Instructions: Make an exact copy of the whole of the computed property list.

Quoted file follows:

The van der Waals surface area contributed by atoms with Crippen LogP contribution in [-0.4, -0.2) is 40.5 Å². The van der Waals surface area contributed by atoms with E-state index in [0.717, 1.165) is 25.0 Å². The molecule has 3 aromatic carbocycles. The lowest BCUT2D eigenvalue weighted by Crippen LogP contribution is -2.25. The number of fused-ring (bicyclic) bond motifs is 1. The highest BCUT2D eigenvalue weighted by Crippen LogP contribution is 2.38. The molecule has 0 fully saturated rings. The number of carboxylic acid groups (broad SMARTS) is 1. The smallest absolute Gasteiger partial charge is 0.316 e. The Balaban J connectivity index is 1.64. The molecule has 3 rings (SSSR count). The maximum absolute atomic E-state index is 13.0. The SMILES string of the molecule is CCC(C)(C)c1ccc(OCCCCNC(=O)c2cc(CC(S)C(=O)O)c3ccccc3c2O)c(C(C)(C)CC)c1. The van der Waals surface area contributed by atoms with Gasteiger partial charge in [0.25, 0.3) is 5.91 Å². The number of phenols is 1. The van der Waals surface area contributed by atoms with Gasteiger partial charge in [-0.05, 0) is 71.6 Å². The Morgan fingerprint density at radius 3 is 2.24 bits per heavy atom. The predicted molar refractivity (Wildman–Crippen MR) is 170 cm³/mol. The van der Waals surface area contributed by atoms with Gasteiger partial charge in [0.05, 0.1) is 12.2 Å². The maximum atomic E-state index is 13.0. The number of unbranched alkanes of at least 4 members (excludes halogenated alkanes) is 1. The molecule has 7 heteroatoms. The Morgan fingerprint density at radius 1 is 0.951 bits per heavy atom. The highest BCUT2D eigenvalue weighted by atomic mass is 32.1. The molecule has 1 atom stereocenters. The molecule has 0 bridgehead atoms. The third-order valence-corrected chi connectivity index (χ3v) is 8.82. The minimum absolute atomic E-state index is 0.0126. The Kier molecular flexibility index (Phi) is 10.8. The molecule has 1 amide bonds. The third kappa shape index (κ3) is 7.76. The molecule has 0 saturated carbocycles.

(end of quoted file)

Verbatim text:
The van der Waals surface area contributed by atoms with Crippen LogP contribution in [-0.4, -0.2) is 40.5 Å². The van der Waals surface area contributed by atoms with E-state index in [0.717, 1.165) is 25.0 Å². The molecule has 3 aromatic carbocycles. The lowest BCUT2D eigenvalue weighted by Crippen LogP contribution is -2.25. The number of fused-ring (bicyclic) bond motifs is 1. The highest BCUT2D eigenvalue weighted by Crippen LogP contribution is 2.38. The molecule has 0 fully saturated rings. The number of carboxylic acid groups (broad SMARTS) is 1. The smallest absolute Gasteiger partial charge is 0.316 e. The Balaban J connectivity index is 1.64. The molecule has 3 rings (SSSR count). The maximum absolute atomic E-state index is 13.0. The SMILES string of the molecule is CCC(C)(C)c1ccc(OCCCCNC(=O)c2cc(CC(S)C(=O)O)c3ccccc3c2O)c(C(C)(C)CC)c1. The van der Waals surface area contributed by atoms with Gasteiger partial charge in [0.25, 0.3) is 5.91 Å². The number of phenols is 1. The van der Waals surface area contributed by atoms with Gasteiger partial charge in [-0.05, 0) is 71.6 Å². The Morgan fingerprint density at radius 3 is 2.24 bits per heavy atom. The predicted molar refractivity (Wildman–Crippen MR) is 170 cm³/mol. The van der Waals surface area contributed by atoms with Gasteiger partial charge in [0.05, 0.1) is 12.2 Å². The maximum atomic E-state index is 13.0. The number of unbranched alkanes of at least 4 members (excludes halogenated alkanes) is 1. The molecule has 7 heteroatoms. The Morgan fingerprint density at radius 1 is 0.951 bits per heavy atom. The highest BCUT2D eigenvalue weighted by atomic mass is 32.1. The molecule has 1 atom stereocenters. The molecule has 0 bridgehead atoms. The third-order valence-corrected chi connectivity index (χ3v) is 8.82. The minimum absolute atomic E-state index is 0.0126. The Kier molecular flexibility index (Phi) is 10.8. The molecule has 1 amide bonds. The third kappa shape index (κ3) is 7.76. The molecule has 0 saturated carbocycles.